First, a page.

You’ve quit your job and accepted a position elsewhere. You want to leave on good terms without burning bridges, and your employer asks you to participate in an exit interview before your last day. You immediately wonder:
We break down these questions and more to help you successfully prepare for and navigate the exit interview process.
An exit interview is a manager meeting with an employee before they leave a position. Typically this happens after an employee submits a resignation letter and before the last day. Some employers use an exit interview to learn about the individual’s experience working in the organization, their perception of the company culture, and their reasons for wanting a new position.
For employers facing a labor shortage, this is critical information. A Pew Research Survey found that the majority of workers who left jobs in 2021 reported their reasons for quitting as:
In an ideal workplace, the company uses this information to change its pay scale, reevaluate the opportunities for advancement, coach supervisors and managers, and improve morale. After all, employee retention is one of the biggest challenges companies face, and with it comes a steep price tag.
New data from the Society for Human Resource Management (SHRM) shows that the average cost per hire was nearly $4,700. So, it makes sense for companies to understand why someone wants to leave.
Depending on the company’s process, a human resources representative, a senior manager, or the CEO may conduct an exit interview. Some companies even hire neutral third-party organizations to elicit the most honest and direct feedback from a departing employee.
Did You Have the Tools to Succeed at Your Job?
Why they ask it: An employer should give you the things you need to do your job. This isn’t just physical tools, like a computer or phone. Tools include training, professional development, mentoring, and timely feedback. HR is asking if you had what you needed to succeed because if you didn’t, it might be something they can provide current and future employees.
How to answer it: This is a case where you can probably be more honest than with other questions, but choose wisely. If your biggest problem was a loud office or a lack of training, bring these things up as they may be easy to fix.
For example, “I’m not really a fan of open office plans. And the bench-style seating didn’t work for me. It was very distracting. Also, I would have liked to receive feedback about my work more often than I did. I’m not the kind of person that likes to wait for my annual evaluation to see how I’m doing.”
Why they ask it: There’s a saying: People don’t quit jobs. They quit managers. And this is exactly what HR is trying to find out. Did you quit because of your manager?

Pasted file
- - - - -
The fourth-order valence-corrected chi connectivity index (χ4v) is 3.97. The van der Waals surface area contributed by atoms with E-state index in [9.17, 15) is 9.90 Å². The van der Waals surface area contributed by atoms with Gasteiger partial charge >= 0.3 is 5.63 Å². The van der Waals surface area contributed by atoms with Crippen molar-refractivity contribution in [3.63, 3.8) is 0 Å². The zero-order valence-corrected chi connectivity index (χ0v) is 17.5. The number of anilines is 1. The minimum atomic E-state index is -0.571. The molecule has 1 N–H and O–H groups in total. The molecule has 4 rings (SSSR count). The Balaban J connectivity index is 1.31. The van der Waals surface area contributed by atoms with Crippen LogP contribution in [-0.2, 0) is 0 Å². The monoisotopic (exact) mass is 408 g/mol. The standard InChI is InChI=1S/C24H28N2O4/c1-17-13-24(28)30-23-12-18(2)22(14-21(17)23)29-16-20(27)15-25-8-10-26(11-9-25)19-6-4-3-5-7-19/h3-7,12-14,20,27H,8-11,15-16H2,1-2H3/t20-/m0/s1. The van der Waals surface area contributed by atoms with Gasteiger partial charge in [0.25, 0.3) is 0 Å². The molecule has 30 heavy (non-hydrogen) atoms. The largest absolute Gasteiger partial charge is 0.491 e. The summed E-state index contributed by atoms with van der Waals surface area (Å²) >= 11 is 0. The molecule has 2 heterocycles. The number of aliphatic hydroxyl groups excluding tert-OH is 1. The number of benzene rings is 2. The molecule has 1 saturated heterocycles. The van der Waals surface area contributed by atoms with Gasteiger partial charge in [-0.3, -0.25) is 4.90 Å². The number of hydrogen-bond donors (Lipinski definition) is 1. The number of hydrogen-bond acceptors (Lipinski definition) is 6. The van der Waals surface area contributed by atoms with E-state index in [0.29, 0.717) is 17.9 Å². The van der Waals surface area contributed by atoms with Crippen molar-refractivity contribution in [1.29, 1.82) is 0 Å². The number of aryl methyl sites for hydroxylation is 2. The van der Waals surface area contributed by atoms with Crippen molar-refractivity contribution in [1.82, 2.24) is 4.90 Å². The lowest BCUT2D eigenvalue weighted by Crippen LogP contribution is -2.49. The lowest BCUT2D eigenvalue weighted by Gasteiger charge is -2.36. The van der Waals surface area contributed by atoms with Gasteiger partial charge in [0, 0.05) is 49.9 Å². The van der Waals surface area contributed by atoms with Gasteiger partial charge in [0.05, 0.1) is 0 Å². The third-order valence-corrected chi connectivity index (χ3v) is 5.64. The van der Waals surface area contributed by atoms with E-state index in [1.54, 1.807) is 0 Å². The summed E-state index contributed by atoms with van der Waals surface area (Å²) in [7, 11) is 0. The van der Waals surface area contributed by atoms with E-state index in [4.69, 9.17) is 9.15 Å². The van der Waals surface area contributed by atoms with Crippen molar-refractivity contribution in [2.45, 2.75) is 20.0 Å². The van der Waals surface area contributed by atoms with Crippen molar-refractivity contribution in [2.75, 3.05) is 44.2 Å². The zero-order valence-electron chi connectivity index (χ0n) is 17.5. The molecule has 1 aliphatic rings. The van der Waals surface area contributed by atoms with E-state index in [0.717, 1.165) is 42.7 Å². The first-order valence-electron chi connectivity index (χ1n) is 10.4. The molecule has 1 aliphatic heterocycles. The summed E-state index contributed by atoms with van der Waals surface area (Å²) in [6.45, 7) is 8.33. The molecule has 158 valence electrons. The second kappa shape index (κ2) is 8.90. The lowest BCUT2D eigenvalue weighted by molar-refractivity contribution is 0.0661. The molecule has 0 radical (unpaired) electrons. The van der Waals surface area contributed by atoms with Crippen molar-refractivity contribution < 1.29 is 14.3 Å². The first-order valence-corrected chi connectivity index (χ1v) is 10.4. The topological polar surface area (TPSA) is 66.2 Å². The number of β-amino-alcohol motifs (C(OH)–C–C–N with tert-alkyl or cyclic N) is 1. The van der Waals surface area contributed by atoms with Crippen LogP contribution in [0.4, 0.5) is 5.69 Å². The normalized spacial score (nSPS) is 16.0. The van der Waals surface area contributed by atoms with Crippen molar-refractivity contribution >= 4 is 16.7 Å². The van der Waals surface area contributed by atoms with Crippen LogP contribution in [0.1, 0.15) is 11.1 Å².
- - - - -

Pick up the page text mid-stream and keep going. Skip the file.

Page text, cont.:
How to answer it: If your manager was fantastic, say so! That’s a time for open praise and honesty. If, however, you and your manager didn’t get along, that could be a time to keep things more general. You can go with something like, “We didn’t always see eye-to-eye, but we managed to succeed on multiple projects.”
How to Handle the Exit Interview
Most exit interviews happen on your last day. When you’ve given your notice, you’ll have time to think about what you’re going to say and how you’re going to say it. Here are some things to keep in mind.
No matter why you’re leaving the job, there’s a good chance you might feel emotional about it. Jobs play a huge role in our lives, and even when leaving the job is the right choice, you may feel strong emotions.
Beyond that, treat an exit interview like any other interview by anticipating the questions and practicing your answers. Preparing for the exit interview will help you remain calm and professional.
An exit interview is your last opportunity to express your feelings about your workplace, your boss, and the company’s policies. And, it’s a chance for you to provide constructive feedback about what you do and do not like about the job.
When it comes to the “not awesome” aspects of your job, honesty is important, but so is leaving things a little bit vague. You don’t want to lie about your reasons for leaving. HR should understand why you’re leaving.
However, no matter what you say, how you say it is just as important. Keep your tone level and professional, as now is not the time to show anger and bad-mouth your boss or colleagues.
Regardless of why you’re leaving, find something good about your experience. Maybe you picked up new skills or had incredible coworkers. This is the time to name names. Be specific about who helped you out and how they did it.
What Did You Like And Dislike About the Job?
Why they ask it: They’re asking you this because there’s a chance that they want to compare your notes to previous employees who had your role, or they may rethink the position.
How to answer it: Talk honestly about what you liked and about what you disliked, but keep things professional. Or, feel free to make a small (but tactful and tasteful) joke about your dislike. “I really like the amount of training I received over the years. I learned a lot about the strategic aspects of marketing and will be able to use those skills wherever I go. I disliked the coffee! But, seriously, there wasn’t anything I ‘disliked,’ but I do wish the company offered more flexible work options.”